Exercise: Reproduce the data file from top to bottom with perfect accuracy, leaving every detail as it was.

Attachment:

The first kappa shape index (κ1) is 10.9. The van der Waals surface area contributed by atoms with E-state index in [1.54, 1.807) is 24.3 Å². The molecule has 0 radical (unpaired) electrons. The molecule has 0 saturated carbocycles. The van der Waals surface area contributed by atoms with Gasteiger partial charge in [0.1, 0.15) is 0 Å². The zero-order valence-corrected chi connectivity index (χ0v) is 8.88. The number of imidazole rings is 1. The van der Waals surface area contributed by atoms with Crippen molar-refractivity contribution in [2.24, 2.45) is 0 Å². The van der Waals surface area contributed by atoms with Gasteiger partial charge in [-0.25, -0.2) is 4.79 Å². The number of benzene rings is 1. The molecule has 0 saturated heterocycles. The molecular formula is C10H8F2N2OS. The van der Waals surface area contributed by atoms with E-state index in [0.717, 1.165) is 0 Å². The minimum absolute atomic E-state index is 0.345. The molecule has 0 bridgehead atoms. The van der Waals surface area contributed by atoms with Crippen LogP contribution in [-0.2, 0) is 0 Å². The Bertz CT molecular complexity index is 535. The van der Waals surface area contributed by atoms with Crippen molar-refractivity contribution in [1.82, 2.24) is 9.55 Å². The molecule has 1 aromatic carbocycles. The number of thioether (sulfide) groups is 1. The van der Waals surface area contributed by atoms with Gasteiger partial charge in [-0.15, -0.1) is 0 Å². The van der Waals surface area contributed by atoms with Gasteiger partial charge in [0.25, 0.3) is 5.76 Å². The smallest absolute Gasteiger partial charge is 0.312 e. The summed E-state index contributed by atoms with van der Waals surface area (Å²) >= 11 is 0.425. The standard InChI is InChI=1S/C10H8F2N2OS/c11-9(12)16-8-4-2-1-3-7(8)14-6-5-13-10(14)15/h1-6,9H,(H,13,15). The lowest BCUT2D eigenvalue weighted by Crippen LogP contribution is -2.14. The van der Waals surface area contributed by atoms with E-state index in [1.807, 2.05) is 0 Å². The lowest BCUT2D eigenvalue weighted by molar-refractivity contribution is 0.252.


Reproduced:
The first kappa shape index (κ1) is 10.9. The van der Waals surface area contributed by atoms with E-state index in [1.54, 1.807) is 24.3 Å². The molecule has 0 radical (unpaired) electrons. The molecule has 0 saturated carbocycles. The van der Waals surface area contributed by atoms with Gasteiger partial charge in [0.1, 0.15) is 0 Å². The zero-order valence-corrected chi connectivity index (χ0v) is 8.88. The number of imidazole rings is 1. The van der Waals surface area contributed by atoms with Crippen molar-refractivity contribution in [2.24, 2.45) is 0 Å². The van der Waals surface area contributed by atoms with Gasteiger partial charge in [-0.25, -0.2) is 4.79 Å². The number of benzene rings is 1. The molecule has 0 saturated heterocycles. The molecular formula is C10H8F2N2OS. The van der Waals surface area contributed by atoms with E-state index in [0.717, 1.165) is 0 Å². The minimum absolute atomic E-state index is 0.345. The molecule has 0 bridgehead atoms. The van der Waals surface area contributed by atoms with Crippen LogP contribution in [-0.2, 0) is 0 Å². The Bertz CT molecular complexity index is 535. The van der Waals surface area contributed by atoms with Crippen molar-refractivity contribution in [1.82, 2.24) is 9.55 Å². The molecule has 1 aromatic carbocycles. The number of thioether (sulfide) groups is 1. The van der Waals surface area contributed by atoms with Gasteiger partial charge in [-0.15, -0.1) is 0 Å². The van der Waals surface area contributed by atoms with Gasteiger partial charge in [0.25, 0.3) is 5.76 Å². The smallest absolute Gasteiger partial charge is 0.312 e. The summed E-state index contributed by atoms with van der Waals surface area (Å²) >= 11 is 0.425. The standard InChI is InChI=1S/C10H8F2N2OS/c11-9(12)16-8-4-2-1-3-7(8)14-6-5-13-10(14)15/h1-6,9H,(H,13,15). The lowest BCUT2D eigenvalue weighted by Crippen LogP contribution is -2.14. The van der Waals surface area contributed by atoms with E-state index in [1.807, 2.05) is 0 Å². The lowest BCUT2D eigenvalue weighted by molar-refractivity contribution is 0.252.